Nestled deep in the nucleus of each of your cells is what seems like a magic trick: Six feet of DNA is packaged into a tiny space 50 times smaller than the width of a human hair. Like a long, thin string of genetic spaghetti, this DNA blueprint for your whole body is folded and compacted into structures called chromosomes in order to fit within this space.
Also packed into the nucleus are structures called nuclear bodies, which are proteins that act like cellular machinery. And as if DNA and nuclear bodies were not enough to fit into the volume of a cubic micrometer, strands of RNA (that will be translated to proteins) are also crammed in throughout the nucleus.
The three-dimensional, spatial organization of the nucleus is important; it varies between individual cells and can contribute to differences in cellular states, for example, the phenotype of a brain cell versus a muscle cell.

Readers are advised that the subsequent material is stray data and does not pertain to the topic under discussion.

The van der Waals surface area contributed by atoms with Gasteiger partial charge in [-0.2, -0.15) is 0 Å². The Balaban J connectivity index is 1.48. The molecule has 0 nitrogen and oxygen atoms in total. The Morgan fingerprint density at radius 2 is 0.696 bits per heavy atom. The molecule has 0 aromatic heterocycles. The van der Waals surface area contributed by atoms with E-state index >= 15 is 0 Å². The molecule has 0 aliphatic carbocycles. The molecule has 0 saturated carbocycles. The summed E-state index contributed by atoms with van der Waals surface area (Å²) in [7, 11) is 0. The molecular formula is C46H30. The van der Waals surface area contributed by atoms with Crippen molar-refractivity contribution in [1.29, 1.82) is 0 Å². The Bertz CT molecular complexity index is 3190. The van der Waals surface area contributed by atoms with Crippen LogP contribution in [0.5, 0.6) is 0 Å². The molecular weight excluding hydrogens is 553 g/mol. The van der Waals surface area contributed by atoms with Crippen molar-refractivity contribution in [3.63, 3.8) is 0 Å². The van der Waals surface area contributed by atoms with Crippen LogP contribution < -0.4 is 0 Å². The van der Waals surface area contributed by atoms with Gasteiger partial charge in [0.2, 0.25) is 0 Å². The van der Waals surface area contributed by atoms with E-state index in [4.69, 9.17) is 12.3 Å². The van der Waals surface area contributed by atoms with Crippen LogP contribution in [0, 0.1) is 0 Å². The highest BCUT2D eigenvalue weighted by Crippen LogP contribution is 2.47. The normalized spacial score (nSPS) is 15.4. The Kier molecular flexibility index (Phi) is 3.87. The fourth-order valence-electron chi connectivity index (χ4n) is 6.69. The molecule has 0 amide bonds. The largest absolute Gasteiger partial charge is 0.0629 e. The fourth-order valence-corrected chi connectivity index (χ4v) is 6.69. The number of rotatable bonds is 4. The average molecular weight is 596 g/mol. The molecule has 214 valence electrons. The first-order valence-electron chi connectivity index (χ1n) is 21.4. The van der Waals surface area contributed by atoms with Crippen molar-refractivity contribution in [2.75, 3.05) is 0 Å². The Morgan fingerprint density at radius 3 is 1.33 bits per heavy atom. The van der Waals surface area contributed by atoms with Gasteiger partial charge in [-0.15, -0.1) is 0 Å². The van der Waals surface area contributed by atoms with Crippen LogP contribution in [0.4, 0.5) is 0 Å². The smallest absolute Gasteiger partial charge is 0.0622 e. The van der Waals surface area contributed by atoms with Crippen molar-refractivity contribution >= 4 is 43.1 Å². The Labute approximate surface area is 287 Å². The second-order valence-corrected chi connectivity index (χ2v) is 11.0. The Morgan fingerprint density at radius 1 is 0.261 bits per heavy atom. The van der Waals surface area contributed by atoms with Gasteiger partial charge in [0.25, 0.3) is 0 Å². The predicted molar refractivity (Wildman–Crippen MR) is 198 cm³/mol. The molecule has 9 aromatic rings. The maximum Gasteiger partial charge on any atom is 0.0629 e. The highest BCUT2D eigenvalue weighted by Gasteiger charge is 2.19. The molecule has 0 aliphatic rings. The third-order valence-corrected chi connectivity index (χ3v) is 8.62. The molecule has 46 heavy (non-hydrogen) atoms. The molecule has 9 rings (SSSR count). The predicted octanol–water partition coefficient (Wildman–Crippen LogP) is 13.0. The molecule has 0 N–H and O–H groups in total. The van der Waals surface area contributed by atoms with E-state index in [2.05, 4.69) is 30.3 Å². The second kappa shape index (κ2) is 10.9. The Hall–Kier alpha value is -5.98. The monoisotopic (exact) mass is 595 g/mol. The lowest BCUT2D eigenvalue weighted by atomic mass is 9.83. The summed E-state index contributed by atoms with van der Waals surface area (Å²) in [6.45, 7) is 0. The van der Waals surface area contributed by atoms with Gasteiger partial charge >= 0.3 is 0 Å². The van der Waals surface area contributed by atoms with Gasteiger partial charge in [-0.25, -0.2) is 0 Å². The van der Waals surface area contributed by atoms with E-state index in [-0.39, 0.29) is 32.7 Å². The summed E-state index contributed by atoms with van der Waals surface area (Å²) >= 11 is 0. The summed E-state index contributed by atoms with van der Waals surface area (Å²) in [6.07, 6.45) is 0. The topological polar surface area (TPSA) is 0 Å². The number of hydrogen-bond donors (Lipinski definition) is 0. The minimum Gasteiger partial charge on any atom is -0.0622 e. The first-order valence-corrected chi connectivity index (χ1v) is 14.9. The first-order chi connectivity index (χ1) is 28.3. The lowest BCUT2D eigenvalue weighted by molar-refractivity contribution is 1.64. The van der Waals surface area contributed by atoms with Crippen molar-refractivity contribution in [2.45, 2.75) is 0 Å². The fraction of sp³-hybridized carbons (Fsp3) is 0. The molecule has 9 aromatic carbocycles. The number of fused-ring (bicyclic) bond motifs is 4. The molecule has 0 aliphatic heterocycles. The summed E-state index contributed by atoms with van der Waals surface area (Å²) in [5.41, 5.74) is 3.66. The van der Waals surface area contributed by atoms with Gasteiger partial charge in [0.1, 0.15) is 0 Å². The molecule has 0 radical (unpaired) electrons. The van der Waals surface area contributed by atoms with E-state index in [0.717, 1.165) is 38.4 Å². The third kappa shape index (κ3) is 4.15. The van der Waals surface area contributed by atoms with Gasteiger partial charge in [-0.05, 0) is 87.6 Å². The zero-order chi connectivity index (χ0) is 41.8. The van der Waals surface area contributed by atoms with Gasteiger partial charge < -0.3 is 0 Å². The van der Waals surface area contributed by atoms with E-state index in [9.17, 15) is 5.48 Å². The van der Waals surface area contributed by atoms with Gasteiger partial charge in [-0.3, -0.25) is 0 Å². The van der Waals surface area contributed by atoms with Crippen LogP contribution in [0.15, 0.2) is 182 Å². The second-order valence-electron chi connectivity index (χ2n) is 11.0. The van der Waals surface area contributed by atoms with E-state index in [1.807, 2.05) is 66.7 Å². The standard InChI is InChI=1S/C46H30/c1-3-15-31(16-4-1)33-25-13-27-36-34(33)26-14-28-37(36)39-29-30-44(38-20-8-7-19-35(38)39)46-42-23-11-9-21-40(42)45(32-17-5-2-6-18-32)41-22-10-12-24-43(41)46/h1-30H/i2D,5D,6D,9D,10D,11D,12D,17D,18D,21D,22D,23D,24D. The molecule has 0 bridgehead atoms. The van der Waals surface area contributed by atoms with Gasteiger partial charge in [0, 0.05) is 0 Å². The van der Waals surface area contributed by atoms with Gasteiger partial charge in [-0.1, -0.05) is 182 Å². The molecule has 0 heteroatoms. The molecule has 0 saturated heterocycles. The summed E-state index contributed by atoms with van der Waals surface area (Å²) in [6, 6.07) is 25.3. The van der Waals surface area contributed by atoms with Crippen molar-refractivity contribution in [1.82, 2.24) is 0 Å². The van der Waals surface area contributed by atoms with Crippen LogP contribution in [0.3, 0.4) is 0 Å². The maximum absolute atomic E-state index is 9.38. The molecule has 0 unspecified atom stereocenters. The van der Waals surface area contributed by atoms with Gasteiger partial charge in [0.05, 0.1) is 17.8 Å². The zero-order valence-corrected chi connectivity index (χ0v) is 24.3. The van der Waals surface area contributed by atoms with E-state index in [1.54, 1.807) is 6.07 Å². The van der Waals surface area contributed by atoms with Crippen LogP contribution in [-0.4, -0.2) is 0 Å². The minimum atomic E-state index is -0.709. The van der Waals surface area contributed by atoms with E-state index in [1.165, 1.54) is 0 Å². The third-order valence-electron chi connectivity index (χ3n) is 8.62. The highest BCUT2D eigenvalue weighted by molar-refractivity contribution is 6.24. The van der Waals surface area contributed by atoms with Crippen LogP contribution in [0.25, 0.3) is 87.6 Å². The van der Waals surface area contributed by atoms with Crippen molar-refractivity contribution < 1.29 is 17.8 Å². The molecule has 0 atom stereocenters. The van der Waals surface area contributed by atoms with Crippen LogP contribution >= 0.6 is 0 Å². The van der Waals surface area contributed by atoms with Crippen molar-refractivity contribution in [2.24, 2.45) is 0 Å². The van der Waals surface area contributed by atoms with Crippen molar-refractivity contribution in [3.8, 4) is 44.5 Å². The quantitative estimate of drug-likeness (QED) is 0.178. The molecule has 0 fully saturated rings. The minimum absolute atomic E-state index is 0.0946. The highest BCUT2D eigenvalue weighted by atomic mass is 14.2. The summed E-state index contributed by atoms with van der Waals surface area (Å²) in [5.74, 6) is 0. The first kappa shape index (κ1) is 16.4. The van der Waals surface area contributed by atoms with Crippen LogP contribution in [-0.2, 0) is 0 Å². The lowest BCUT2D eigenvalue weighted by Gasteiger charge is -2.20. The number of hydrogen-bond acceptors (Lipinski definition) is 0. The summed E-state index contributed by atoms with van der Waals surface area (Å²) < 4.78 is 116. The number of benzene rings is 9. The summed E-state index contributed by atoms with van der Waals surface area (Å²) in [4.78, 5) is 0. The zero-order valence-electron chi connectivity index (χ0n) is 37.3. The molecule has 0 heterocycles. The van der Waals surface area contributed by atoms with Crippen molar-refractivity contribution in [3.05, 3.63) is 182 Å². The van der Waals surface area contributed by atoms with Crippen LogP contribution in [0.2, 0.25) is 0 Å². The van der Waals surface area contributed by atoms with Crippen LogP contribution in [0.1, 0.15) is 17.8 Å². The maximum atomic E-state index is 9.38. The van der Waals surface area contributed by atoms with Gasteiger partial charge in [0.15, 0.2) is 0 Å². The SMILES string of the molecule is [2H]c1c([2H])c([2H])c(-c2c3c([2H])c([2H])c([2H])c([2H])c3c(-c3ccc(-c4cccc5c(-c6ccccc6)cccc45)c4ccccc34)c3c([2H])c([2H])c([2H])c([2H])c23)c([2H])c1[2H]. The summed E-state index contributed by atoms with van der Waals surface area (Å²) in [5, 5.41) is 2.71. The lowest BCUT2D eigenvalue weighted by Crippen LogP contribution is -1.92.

Now, Caltech researchers have developed a new technique to image the nucleus, including its DNA, RNA, and proteins. This new technology, dubbed seqFISH+, has enabled the team to make multiple new discoveries about how the organization of the nucleus influences cellular function.
A paper about the research, conducted in the laboratory of Long Cai, professor of biology and biological engineering, appears in the journal Nature on January 27, 2021. Cai is an affiliated faculty member with the Tianqiao and Chrissy Chen Institute for Neuroscience at Caltech.